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Debunking "How to Argue with a Racist" by Adam Rutherford, Part I
Rutherford is a dishonest activist and his book is terrible
Adam Rutherford’s book “How to Argue with a Racist” is marketed as a “weapon” against “scientific racism.” One reviewer describes it as “the perfect ammunition to respond to racial discrimination should you encounter someone trying to justify their prejudice with science.” Obviously, it is an example of activist literature, not honest inquiry. Because of this, I debated even bothering to respond. Rutherford and activists like him don’t deserve anyone’s attention. Nevertheless, somebody has to clean up his mess. I think of high potential, red-pillable 15 year olds, how that was me some years back, and how if I had lived in the total information control regime of 1990 or if amazing individuals like Ryan Faulk had never made content like this debunking Patriciate propaganda in a way that is accessible to uneducated, intelligent individuals who don’t yet know there is a problem, I would have never have woken up and could still be some cringe libertarian or normie-con.
For a weapon against “racism”, Rutherford’s book isn’t very sharp. It’s written in that obnoxious New York Times best-seller style — the one where the science is never too dense, lest the author loses money because a decent chunk of the population doesn’t have the functional literacy to read such a text (the average person misses every other question on the reading SAT, so best-seller prose is obviously going to be on a 6th grade level). This indicates that the book, in addition to being blatantly motivated by activism, is also more of a commodity than a work of science. Adding to its style issues are the fact that he doesn’t cite his sources. How did this become acceptable in the mainstream press? Proper citation shouldn’t interfere with the ability of a 100 IQ person to understand a book. It’s yet another indication that this book is a hack-job written by an incompetent, greedy activist, and not a serious scholar. Contrast his book with mine, which features proper citation and dense prose, because I wasn’t about to downgrade an important scientific work for the masses.
Rutherford’s book has four parts. We will deal with each part in their own sections in separate posts.
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Against Part One: “Skin in the Game”
Part one begins by using the rhetorical tactic known as mystification to attempt to convince the reader that, at worst (from Rutherford’s perspective), the evidence is unclear or inconclusive at to whether or not race is real or “scientific racism” is correct.
The picture of genetic inheritance turned out to be much more complicated in humans than in peas. Our old simplistic models of how a specific gene relates to a particular characteristic have been eroded in the last couple of decades. This is not news in relation to complex human traits, such as intelligence or diseases such as schizophrenia, where dozens or sometimes hundreds of genes have been revealed to play a small but cumulative role in their development. We’ve known this for some years. Genomes are complex and dynamic ecosystems, in which genes have multiple jobs in the body, depending on where and when they are required. A gene involved in the growth of an embryo just after conception might have a very different role later in life, or no role whatsoever. A gene may have multiple roles – an effect we call pleiotropy. Another phenomenon, known as epistasis, means that the impact of one gene is dependent on others; its effect can be positive or negative and can occur between completely different genes in networks, or even between the two copies of each gene that we all have, one set inherited from each parent. Genes do many things in many ways, and even over a lifetime of studying them, you will still find new ways the human genome works. The genetic code has remained static for billions of years, but evolution has incessantly tinkered with how it is used to build a life. (p. 25)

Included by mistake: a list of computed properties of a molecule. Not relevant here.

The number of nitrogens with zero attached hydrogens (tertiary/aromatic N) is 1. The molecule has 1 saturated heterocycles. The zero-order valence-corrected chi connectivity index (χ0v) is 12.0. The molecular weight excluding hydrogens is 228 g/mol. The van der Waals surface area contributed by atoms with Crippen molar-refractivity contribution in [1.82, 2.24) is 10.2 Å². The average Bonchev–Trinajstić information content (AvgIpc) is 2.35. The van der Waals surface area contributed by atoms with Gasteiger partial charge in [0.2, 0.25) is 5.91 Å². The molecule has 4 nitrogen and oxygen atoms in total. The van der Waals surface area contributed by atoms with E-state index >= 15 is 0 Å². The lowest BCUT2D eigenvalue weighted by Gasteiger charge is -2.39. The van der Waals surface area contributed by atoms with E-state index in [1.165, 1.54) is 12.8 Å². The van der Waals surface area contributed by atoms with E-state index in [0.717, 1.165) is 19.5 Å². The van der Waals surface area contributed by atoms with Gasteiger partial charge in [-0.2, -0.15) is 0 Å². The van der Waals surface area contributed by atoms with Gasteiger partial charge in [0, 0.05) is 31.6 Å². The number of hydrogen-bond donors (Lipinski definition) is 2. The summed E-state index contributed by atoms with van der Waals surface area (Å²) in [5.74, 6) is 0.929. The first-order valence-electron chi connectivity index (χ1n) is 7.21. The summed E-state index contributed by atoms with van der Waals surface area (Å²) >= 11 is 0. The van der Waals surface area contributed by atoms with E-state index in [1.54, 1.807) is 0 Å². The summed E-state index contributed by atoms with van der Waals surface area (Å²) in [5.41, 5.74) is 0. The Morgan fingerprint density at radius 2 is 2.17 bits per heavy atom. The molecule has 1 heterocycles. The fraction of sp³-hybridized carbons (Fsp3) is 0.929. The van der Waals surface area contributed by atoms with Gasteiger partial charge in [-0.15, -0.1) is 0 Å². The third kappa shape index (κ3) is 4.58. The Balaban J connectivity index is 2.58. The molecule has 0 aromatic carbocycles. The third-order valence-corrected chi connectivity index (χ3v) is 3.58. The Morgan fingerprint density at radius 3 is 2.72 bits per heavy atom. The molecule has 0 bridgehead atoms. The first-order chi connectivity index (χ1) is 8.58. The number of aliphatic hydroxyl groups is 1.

Nothing here is wrong, per se — I’m sure Rutherford would recognize that the Mendelian model works for sickle cell anemia, and not for height or IQ — but the general vibe promotes a feeling of the subversion or “erosion” of the racist old models of the past. The reader is supposed to be primed to think that someone like me is just an outdated Mendelian. The genome is simply too complex and dynamic — too vast and interweaved a tapestry — for something like “black people” to exist.
This is somewhat intelligent on Rutherford’s part — he is attempting to ensure, right off the bat, that if a reader is exposed to a debunking like this, their reaction will be to say, “well, of course Rutherford might have been wrong about some things, or might have left some things out, but that’s expected, because he admitted on the first page that this stuff is really dynamic and complex, and on that basis I find this racist’s certainty unconvincing.” As an expert, I can say with certainty that both his claims about race and his meta-level hand-waving about “complexity” are incorrect. We will see this clearly from the evidence, but for now, think about which side in a debate would be more likely to engage in mystification — activist liars or truth-seekers? If the evidence were clearly on the side of environmentalists, one would expect “scientific racists” to mystify, deconstruct, and make isolated demands for rigor, since their position would be made untenable by the evidence otherwise. The side which truth disfavors is more likely to mystify.
Just know that when Rutherford calls polygenic traits “inscrutably complex”: